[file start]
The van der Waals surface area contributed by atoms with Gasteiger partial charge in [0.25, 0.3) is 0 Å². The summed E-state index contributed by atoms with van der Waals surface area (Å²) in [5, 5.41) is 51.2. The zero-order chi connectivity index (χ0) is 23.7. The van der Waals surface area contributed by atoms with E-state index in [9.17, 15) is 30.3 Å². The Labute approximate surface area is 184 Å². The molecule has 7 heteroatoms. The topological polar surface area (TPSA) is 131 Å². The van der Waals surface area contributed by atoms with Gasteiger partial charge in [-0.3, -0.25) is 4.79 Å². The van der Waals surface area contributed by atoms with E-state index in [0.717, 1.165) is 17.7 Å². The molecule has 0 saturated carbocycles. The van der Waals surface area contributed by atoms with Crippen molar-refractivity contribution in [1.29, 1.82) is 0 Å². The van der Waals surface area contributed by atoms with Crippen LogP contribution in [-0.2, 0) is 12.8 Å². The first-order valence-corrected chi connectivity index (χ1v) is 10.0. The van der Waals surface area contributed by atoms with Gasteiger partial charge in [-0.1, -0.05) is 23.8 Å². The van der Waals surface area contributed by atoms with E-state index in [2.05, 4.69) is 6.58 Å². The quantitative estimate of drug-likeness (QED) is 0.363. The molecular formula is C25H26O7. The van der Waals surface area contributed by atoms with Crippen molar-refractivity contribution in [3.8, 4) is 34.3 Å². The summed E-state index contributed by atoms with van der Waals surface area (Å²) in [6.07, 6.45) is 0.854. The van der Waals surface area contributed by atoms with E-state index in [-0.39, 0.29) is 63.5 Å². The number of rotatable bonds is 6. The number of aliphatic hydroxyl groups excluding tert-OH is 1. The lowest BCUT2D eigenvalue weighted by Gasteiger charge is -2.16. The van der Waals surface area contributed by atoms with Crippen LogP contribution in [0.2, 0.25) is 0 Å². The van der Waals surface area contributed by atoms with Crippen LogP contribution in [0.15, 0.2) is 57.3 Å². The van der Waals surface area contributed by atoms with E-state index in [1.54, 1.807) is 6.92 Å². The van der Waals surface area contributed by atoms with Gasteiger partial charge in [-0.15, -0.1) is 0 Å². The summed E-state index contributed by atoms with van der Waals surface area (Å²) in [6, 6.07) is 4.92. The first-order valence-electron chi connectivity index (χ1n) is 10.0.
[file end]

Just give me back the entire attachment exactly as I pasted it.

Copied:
The van der Waals surface area contributed by atoms with Gasteiger partial charge in [0.25, 0.3) is 0 Å². The summed E-state index contributed by atoms with van der Waals surface area (Å²) in [5, 5.41) is 51.2. The zero-order chi connectivity index (χ0) is 23.7. The van der Waals surface area contributed by atoms with E-state index in [9.17, 15) is 30.3 Å². The Labute approximate surface area is 184 Å². The molecule has 7 heteroatoms. The topological polar surface area (TPSA) is 131 Å². The van der Waals surface area contributed by atoms with Gasteiger partial charge in [-0.3, -0.25) is 4.79 Å². The van der Waals surface area contributed by atoms with E-state index in [0.717, 1.165) is 17.7 Å². The molecule has 0 saturated carbocycles. The van der Waals surface area contributed by atoms with Crippen molar-refractivity contribution in [1.29, 1.82) is 0 Å². The van der Waals surface area contributed by atoms with Crippen LogP contribution in [-0.2, 0) is 12.8 Å². The first-order valence-corrected chi connectivity index (χ1v) is 10.0. The van der Waals surface area contributed by atoms with Gasteiger partial charge in [-0.1, -0.05) is 23.8 Å². The van der Waals surface area contributed by atoms with E-state index in [2.05, 4.69) is 6.58 Å². The quantitative estimate of drug-likeness (QED) is 0.363. The molecular formula is C25H26O7. The van der Waals surface area contributed by atoms with Crippen molar-refractivity contribution in [3.8, 4) is 34.3 Å². The summed E-state index contributed by atoms with van der Waals surface area (Å²) in [6.07, 6.45) is 0.854. The van der Waals surface area contributed by atoms with E-state index in [-0.39, 0.29) is 63.5 Å². The number of rotatable bonds is 6. The number of aliphatic hydroxyl groups excluding tert-OH is 1. The lowest BCUT2D eigenvalue weighted by Gasteiger charge is -2.16. The van der Waals surface area contributed by atoms with Crippen LogP contribution in [0.2, 0.25) is 0 Å². The van der Waals surface area contributed by atoms with Crippen LogP contribution in [0.15, 0.2) is 57.3 Å². The van der Waals surface area contributed by atoms with E-state index in [1.54, 1.807) is 6.92 Å². The van der Waals surface area contributed by atoms with Gasteiger partial charge in [-0.15, -0.1) is 0 Å². The summed E-state index contributed by atoms with van der Waals surface area (Å²) in [6, 6.07) is 4.92. The first-order valence-electron chi connectivity index (χ1n) is 10.0.